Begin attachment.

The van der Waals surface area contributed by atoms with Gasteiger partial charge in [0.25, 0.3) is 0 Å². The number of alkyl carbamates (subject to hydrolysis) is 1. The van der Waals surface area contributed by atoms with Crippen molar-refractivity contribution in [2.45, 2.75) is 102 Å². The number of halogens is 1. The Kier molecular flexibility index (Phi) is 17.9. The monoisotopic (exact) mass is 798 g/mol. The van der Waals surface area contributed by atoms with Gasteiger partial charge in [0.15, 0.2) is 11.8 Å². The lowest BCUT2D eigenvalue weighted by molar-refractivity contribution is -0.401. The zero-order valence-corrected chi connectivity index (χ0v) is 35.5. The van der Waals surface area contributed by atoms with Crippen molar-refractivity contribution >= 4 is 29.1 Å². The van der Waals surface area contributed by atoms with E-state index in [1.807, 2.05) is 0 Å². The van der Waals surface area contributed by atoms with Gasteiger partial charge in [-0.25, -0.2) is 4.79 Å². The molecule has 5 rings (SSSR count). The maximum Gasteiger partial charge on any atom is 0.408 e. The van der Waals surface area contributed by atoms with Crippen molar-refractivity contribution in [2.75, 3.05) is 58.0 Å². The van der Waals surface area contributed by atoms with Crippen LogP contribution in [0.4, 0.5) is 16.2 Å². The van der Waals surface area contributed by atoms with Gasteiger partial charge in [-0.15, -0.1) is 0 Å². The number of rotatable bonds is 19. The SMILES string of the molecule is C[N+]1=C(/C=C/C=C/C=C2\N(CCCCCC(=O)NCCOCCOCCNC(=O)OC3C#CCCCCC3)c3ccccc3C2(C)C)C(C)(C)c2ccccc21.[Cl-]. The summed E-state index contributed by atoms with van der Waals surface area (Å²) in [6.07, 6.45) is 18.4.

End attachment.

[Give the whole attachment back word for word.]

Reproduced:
The van der Waals surface area contributed by atoms with Gasteiger partial charge in [0.25, 0.3) is 0 Å². The number of alkyl carbamates (subject to hydrolysis) is 1. The van der Waals surface area contributed by atoms with Crippen molar-refractivity contribution in [2.45, 2.75) is 102 Å². The number of halogens is 1. The Kier molecular flexibility index (Phi) is 17.9. The monoisotopic (exact) mass is 798 g/mol. The van der Waals surface area contributed by atoms with Gasteiger partial charge in [0.15, 0.2) is 11.8 Å². The lowest BCUT2D eigenvalue weighted by molar-refractivity contribution is -0.401. The zero-order valence-corrected chi connectivity index (χ0v) is 35.5. The van der Waals surface area contributed by atoms with Crippen molar-refractivity contribution >= 4 is 29.1 Å². The van der Waals surface area contributed by atoms with E-state index in [1.807, 2.05) is 0 Å². The van der Waals surface area contributed by atoms with Gasteiger partial charge in [-0.25, -0.2) is 4.79 Å². The molecule has 5 rings (SSSR count). The maximum Gasteiger partial charge on any atom is 0.408 e. The van der Waals surface area contributed by atoms with Crippen molar-refractivity contribution in [2.75, 3.05) is 58.0 Å². The van der Waals surface area contributed by atoms with Crippen LogP contribution in [0.4, 0.5) is 16.2 Å². The van der Waals surface area contributed by atoms with Gasteiger partial charge in [-0.15, -0.1) is 0 Å². The number of rotatable bonds is 19. The SMILES string of the molecule is C[N+]1=C(/C=C/C=C/C=C2\N(CCCCCC(=O)NCCOCCOCCNC(=O)OC3C#CCCCCC3)c3ccccc3C2(C)C)C(C)(C)c2ccccc21.[Cl-]. The summed E-state index contributed by atoms with van der Waals surface area (Å²) in [6.07, 6.45) is 18.4.